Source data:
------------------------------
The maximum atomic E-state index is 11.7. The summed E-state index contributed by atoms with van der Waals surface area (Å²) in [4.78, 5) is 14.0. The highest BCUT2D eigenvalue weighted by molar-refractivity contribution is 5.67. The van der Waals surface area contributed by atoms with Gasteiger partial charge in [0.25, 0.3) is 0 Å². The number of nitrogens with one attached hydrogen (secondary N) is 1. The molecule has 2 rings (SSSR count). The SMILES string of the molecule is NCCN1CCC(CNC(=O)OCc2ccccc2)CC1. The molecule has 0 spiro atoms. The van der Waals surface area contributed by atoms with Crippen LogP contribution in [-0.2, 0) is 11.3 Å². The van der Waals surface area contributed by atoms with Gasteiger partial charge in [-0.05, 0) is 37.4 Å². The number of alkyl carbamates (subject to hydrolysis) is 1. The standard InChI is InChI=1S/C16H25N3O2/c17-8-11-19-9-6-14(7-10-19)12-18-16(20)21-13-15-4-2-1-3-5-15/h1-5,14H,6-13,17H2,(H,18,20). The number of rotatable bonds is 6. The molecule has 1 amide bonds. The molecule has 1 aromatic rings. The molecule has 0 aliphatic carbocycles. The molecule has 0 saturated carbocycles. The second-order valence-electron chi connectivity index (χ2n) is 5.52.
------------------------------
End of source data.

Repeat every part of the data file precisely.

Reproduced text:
The maximum atomic E-state index is 11.7. The summed E-state index contributed by atoms with van der Waals surface area (Å²) in [4.78, 5) is 14.0. The highest BCUT2D eigenvalue weighted by molar-refractivity contribution is 5.67. The van der Waals surface area contributed by atoms with Gasteiger partial charge in [0.25, 0.3) is 0 Å². The number of nitrogens with one attached hydrogen (secondary N) is 1. The molecule has 2 rings (SSSR count). The SMILES string of the molecule is NCCN1CCC(CNC(=O)OCc2ccccc2)CC1. The molecule has 0 spiro atoms. The van der Waals surface area contributed by atoms with Crippen LogP contribution in [-0.2, 0) is 11.3 Å². The van der Waals surface area contributed by atoms with Gasteiger partial charge in [-0.05, 0) is 37.4 Å². The number of alkyl carbamates (subject to hydrolysis) is 1. The standard InChI is InChI=1S/C16H25N3O2/c17-8-11-19-9-6-14(7-10-19)12-18-16(20)21-13-15-4-2-1-3-5-15/h1-5,14H,6-13,17H2,(H,18,20). The number of rotatable bonds is 6. The molecule has 1 amide bonds. The molecule has 1 aromatic rings. The molecule has 0 aliphatic carbocycles. The molecule has 0 saturated carbocycles. The second-order valence-electron chi connectivity index (χ2n) is 5.52.